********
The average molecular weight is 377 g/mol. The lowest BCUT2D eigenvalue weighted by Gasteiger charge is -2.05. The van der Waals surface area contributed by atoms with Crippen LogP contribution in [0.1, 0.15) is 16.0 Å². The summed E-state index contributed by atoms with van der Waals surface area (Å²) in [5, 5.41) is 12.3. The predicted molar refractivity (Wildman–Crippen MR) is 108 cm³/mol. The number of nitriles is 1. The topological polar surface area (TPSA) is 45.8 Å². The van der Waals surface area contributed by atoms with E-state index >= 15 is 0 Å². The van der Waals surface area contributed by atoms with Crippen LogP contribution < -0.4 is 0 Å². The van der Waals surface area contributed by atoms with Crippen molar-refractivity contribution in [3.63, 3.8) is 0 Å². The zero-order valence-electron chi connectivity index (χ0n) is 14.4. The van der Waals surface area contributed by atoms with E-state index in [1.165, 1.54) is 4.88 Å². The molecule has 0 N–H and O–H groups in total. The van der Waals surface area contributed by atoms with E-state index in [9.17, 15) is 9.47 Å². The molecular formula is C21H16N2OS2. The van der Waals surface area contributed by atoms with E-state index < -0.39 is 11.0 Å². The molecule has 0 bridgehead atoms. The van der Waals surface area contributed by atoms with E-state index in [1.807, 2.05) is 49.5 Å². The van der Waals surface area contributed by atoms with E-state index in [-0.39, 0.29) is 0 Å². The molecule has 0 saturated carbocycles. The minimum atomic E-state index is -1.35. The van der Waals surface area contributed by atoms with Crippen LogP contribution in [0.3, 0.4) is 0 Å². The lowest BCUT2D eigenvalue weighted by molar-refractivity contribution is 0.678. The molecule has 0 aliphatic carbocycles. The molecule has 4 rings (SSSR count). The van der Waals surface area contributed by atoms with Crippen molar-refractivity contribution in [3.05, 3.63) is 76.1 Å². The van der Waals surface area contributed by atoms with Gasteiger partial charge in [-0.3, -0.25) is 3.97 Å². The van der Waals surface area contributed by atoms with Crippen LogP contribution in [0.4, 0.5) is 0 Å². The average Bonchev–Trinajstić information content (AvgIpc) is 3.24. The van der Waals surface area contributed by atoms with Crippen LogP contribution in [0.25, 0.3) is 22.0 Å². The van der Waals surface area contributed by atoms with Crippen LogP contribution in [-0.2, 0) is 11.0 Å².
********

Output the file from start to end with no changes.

The average molecular weight is 377 g/mol. The lowest BCUT2D eigenvalue weighted by Gasteiger charge is -2.05. The van der Waals surface area contributed by atoms with Crippen LogP contribution in [0.1, 0.15) is 16.0 Å². The summed E-state index contributed by atoms with van der Waals surface area (Å²) in [5, 5.41) is 12.3. The predicted molar refractivity (Wildman–Crippen MR) is 108 cm³/mol. The number of nitriles is 1. The topological polar surface area (TPSA) is 45.8 Å². The van der Waals surface area contributed by atoms with E-state index >= 15 is 0 Å². The van der Waals surface area contributed by atoms with Crippen LogP contribution < -0.4 is 0 Å². The van der Waals surface area contributed by atoms with Crippen molar-refractivity contribution in [3.63, 3.8) is 0 Å². The zero-order valence-electron chi connectivity index (χ0n) is 14.4. The van der Waals surface area contributed by atoms with E-state index in [1.165, 1.54) is 4.88 Å². The molecule has 0 N–H and O–H groups in total. The van der Waals surface area contributed by atoms with E-state index in [9.17, 15) is 9.47 Å². The molecular formula is C21H16N2OS2. The van der Waals surface area contributed by atoms with E-state index < -0.39 is 11.0 Å². The molecule has 0 bridgehead atoms. The van der Waals surface area contributed by atoms with E-state index in [1.807, 2.05) is 49.5 Å². The van der Waals surface area contributed by atoms with E-state index in [-0.39, 0.29) is 0 Å². The molecule has 0 saturated carbocycles. The minimum atomic E-state index is -1.35. The van der Waals surface area contributed by atoms with Crippen LogP contribution in [0.3, 0.4) is 0 Å². The lowest BCUT2D eigenvalue weighted by molar-refractivity contribution is 0.678. The molecule has 0 aliphatic carbocycles. The molecule has 4 rings (SSSR count). The van der Waals surface area contributed by atoms with Crippen molar-refractivity contribution in [3.05, 3.63) is 76.1 Å². The van der Waals surface area contributed by atoms with Gasteiger partial charge in [-0.3, -0.25) is 3.97 Å². The van der Waals surface area contributed by atoms with Crippen LogP contribution in [0.4, 0.5) is 0 Å². The average Bonchev–Trinajstić information content (AvgIpc) is 3.24. The van der Waals surface area contributed by atoms with Crippen LogP contribution in [0.25, 0.3) is 22.0 Å². The van der Waals surface area contributed by atoms with Crippen LogP contribution in [-0.2, 0) is 11.0 Å².